As the election night unfolded in Spain, it became clear that the conservative PP would not have an easy go at forming a government while the left-wing block, led by the Socialists (PSOE), might be able to do so. Nevertheless, both sides claimed victory and called upon the other to admit defeat. But: who really, was the winner on 23 July, and what are the consequences of the election for the wider Europe?
The long electoral campaign had de facto begun on the day after the local and regional elections on 28 May, when Prime Minister Pedro Sánchez called the general elections. But in the end, none of the long-heralded predictions, by Spanish pundits, such as a right-wing majority in parliament, have materialised. First, different pollsters predicted a victory by the conservative People’s Party (PP), some even claimed the PP would be able to govern alone. Even if the conservatives gained around three million votes and 47 seats (mainly due to the collapse of centre-right Ciudadanos), they did not get close to the required numbers. Second, the Spanish radical right populist party, Vox, lost largely. The party led by Santiago Abascal, an ally of the Italian Prime Minister Giorgia Meloni and her Hungarian counterpart Viktor Orbán, lost 600,000 votes and 19 seats. Together, these results might be seen as a Pyrrhic victory for the right-wing forces in Spain, they also signal how many Spaniards (around 11 million) fell for an illiberal discourse during the campaign. While Vox claimed that the ‘globalist agenda’ had to be rejected, PP repeatedly sowed doubts concerning the validity of the electoral process. These messages clearly echoed claims by other radical right parties against the allegedly imposed ‘international interests’ on the common people, and the infamous events relating to former US President Donald Trump or former Brazilian President Jair Bolsonaro’s accusations of election fraud.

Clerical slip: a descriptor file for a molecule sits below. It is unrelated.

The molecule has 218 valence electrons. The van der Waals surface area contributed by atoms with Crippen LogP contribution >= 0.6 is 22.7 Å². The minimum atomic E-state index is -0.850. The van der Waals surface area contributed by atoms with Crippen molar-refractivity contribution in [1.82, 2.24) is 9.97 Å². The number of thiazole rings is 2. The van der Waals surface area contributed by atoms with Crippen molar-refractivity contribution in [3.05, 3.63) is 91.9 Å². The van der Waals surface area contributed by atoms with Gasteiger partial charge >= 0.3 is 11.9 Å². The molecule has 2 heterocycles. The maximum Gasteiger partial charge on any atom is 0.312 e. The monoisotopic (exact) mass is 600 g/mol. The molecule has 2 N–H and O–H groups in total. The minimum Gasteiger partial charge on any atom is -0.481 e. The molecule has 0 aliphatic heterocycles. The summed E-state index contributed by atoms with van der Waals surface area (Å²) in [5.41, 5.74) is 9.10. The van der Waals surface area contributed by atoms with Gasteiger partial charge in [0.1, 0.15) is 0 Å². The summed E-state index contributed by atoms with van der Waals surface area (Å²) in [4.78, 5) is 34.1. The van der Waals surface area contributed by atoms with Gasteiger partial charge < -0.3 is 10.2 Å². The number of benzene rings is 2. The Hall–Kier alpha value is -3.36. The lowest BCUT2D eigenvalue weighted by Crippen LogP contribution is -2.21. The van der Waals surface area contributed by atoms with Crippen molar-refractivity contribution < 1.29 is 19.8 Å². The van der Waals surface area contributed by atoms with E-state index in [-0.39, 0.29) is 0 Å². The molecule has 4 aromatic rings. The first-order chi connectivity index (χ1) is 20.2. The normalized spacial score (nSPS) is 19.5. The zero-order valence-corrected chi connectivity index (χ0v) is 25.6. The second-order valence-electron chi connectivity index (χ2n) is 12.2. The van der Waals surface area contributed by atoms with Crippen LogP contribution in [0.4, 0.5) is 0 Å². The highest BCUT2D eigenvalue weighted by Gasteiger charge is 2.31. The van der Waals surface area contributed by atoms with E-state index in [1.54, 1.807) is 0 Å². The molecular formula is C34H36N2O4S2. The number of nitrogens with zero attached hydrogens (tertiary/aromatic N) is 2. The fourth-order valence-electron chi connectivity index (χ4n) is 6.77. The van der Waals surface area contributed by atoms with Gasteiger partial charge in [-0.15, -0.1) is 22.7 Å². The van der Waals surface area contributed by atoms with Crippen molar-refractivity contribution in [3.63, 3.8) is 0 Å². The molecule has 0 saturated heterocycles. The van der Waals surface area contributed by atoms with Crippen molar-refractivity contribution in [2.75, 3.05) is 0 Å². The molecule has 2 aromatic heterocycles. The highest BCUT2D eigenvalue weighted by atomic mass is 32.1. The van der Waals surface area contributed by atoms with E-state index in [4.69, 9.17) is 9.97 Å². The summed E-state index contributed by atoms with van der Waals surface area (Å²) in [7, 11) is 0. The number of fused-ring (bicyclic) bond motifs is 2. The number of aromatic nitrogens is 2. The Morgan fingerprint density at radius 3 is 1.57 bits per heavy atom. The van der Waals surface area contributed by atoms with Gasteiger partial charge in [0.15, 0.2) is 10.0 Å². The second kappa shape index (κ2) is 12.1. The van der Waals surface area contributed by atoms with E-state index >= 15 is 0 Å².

One might argue that electoral discourses always tend to be superlative to attract undecided voters, but the actions of right-wing coalitions on the level of the Spanish regions and local councils in their first months in office indicate that these parties are slowly but steadily embracing the populist radical right’s talking points. In the month prior to the general election, PP and Vox removed LGTBIQ+ flags from townhalls, censored plays by Virginia Woolf or the movie Lightyear (two girls kissing was apparently too much for Vox) and refused to pay homage to victims of gender-based violence. This type of speech and actions have increased since Pedro Sánchez won a no-confidence vote against Prime Minister Mariano Rajoy back in June 2018. From that moment onwards, the accusations of illegitimacy of the current government by both PP and Vox have constantly been present in the Spanish political debate, eroding the trust of citizens.